Loved your idea so much, that I went to my local Lowe's and got two containers (@ $11.45 each) that night. I really like your wooden support. I had a faulty foldable lawn chair, so I used the stays to extend my carrier and make the cross braces - all held together with hose clamps. The green cord you see is a rubber band used for isometric training I got from Dick's. I mounted LED lights from a Holloween light set that has vibration sensor, so I don't have to worry about the on/off switch. Rode w/ two the first day, then tested with only one, went shopping and loaded fully with milk, juices, and other heavy groceries. The low center of gravity is marvelous. Thanks again for the idea.

all of the plastic box paniers are nice! I tooik a heavy cardbord box and slapped it in my rack (not so great but fine for library trips)

these (and all of the kitty litter/bucket type) look great

here is an improveent

1) add panels of foam insulation on alll side to make one side a cooler, you could get very fancy here.

2) add LED lights if the black plastic is too dark to see contents, or, like your car boot, easy to see at night


VERY nice! I've thought about making a simple milk-crate rack for the back of my bike, but that leaves the center of gravity rather high when the crate is loaded. Your design looks neat and clean, it's lightweight, not hard to execute at all. MUCH better than my idea. The fact that it's moisture-proof is a big plus for me.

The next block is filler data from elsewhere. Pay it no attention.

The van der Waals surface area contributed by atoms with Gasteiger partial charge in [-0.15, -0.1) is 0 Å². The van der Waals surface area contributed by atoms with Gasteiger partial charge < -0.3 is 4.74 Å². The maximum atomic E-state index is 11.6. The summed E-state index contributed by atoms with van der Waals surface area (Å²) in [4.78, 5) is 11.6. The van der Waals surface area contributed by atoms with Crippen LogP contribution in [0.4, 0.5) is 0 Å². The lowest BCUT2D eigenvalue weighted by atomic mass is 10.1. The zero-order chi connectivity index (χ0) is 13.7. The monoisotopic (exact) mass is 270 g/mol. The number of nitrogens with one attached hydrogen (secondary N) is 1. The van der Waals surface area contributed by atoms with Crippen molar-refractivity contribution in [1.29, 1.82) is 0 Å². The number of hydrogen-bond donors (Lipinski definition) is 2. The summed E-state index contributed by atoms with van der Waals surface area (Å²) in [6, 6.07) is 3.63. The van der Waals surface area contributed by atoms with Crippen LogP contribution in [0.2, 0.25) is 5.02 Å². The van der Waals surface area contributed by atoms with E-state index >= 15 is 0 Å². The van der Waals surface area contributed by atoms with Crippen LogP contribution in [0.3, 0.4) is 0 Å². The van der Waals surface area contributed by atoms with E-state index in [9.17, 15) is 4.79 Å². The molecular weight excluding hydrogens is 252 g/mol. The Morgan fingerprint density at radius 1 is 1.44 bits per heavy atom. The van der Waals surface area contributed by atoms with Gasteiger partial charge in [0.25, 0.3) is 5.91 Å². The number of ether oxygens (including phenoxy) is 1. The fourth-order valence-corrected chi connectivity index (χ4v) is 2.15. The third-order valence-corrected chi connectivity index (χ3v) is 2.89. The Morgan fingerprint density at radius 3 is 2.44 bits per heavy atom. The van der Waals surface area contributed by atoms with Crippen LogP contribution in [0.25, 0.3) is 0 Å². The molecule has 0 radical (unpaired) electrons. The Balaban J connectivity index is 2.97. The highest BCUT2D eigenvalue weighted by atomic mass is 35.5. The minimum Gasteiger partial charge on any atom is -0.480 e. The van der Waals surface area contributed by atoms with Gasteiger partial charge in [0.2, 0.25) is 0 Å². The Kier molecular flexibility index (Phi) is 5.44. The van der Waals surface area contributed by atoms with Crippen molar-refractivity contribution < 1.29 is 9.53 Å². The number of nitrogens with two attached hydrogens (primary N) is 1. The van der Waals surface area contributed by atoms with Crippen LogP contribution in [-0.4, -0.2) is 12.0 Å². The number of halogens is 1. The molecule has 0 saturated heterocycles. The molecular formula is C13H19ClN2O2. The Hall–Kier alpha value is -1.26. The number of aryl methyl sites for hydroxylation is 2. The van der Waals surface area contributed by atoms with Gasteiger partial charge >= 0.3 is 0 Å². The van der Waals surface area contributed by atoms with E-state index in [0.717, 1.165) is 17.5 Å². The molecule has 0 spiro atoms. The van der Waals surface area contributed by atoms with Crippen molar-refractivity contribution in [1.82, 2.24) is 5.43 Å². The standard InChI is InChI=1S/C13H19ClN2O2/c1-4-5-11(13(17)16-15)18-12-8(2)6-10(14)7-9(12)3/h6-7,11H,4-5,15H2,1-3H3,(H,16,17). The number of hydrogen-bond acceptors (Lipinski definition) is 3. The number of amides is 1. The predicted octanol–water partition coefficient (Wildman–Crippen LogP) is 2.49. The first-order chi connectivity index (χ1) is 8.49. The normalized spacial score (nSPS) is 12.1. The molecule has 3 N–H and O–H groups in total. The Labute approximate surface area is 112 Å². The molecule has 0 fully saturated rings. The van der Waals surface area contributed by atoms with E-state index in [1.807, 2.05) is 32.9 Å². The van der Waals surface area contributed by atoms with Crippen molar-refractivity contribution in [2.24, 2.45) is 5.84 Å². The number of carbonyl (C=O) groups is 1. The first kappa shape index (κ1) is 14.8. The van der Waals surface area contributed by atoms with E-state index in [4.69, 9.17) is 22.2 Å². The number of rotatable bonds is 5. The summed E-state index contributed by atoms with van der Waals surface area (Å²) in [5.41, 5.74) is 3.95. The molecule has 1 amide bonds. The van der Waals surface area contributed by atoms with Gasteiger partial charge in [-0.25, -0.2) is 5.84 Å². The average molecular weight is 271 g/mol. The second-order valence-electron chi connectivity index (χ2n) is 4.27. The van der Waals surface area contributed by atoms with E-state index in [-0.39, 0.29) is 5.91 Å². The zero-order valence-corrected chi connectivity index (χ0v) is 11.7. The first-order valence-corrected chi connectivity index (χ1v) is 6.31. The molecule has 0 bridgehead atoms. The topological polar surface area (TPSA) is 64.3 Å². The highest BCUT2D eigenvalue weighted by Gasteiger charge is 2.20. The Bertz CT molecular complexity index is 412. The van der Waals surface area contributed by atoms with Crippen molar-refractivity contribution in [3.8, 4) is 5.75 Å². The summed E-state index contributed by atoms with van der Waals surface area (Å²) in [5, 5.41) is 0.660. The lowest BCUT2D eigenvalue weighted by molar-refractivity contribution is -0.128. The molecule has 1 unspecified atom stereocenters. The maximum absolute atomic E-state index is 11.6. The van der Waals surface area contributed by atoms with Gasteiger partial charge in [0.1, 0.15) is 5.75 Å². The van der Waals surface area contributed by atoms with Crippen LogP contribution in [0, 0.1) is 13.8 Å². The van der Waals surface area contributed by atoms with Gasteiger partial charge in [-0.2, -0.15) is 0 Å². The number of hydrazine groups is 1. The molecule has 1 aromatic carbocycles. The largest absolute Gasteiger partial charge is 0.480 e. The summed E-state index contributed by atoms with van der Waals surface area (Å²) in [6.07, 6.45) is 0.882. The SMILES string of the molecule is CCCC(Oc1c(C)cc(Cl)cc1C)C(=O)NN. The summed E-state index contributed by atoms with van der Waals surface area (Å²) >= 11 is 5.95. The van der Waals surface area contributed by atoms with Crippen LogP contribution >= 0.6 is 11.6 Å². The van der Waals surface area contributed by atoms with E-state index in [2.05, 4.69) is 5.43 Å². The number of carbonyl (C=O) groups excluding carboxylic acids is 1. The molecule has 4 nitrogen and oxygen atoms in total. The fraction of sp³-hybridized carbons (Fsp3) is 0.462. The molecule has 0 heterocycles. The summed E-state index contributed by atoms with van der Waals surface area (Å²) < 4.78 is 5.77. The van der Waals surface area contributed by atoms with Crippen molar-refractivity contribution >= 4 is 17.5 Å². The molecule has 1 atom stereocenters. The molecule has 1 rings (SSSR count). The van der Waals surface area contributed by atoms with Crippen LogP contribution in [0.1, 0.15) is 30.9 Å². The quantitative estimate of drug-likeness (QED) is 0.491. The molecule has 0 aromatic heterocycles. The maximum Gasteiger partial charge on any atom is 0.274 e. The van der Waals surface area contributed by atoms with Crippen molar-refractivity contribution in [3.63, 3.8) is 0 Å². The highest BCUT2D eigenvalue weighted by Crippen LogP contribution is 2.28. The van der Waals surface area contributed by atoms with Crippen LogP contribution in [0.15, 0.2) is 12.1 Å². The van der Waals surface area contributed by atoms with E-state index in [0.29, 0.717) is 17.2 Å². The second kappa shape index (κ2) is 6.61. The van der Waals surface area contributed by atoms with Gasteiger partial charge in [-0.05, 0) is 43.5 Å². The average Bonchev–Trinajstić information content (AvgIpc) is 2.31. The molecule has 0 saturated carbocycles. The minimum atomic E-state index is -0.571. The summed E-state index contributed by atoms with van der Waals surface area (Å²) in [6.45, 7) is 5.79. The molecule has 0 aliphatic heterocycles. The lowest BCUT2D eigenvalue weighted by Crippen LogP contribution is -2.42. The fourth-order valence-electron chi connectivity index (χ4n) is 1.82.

One minor caution: epoxy does not stick well to most plastic (PE, HDPE, PP, PET, PETE) bucket-type containers. Bolts will be absolutely necessary. Use fender washers (much larger than ordinary washers) on the inside of the container, to distribute the load and avoid possible cracking around the hole.

Time to hie myself to the store and get a couple of containers... :-) Thanks!

2 replies

I've tried the milk crate and now I want to try sewing from scratch/converting a backpack. I found that for my (light loads) purposes the crate's weight didn't bother me, but once I took the crate off to switch it with a better one, I realized it wasn't worth the added difficulty getting on the bike. This experience was probably due to my having a pretty large bike, (very tall) though.

Thanks for the comment. The epoxy I used was a 5 minute epoxy that boasted it would bond plastic wood or metal and after some proper roughing-up it has been pretty durable so far. I suppose we will see in a year or so.

I really like your design, phish. It looks very secure, easy to pop on and off, and easy to access when attached. I too had some minor concerns about cracking when looking at those hooks but by the sounds of it so far so good. Anyways, if it proves to be an issue down the road it would be an easy enough thing to bolster for version 2.

Question for you: have you had any issues with heel clearance while riding? I guess that's something each person will have to take into account before building.

My only suggestion on possible ways to improve it would be paint the inside white for easier visibility :)

Happy riding!

Nice instructables, I'll have to make those for my bike!

Great idea! I have sewn panniers from 25 years ago, but they will eventually wear out. I especially like that these ride low. Not just for the improved center of gravity, but for ease in swinging a leg over the bike during mounts and dismounts.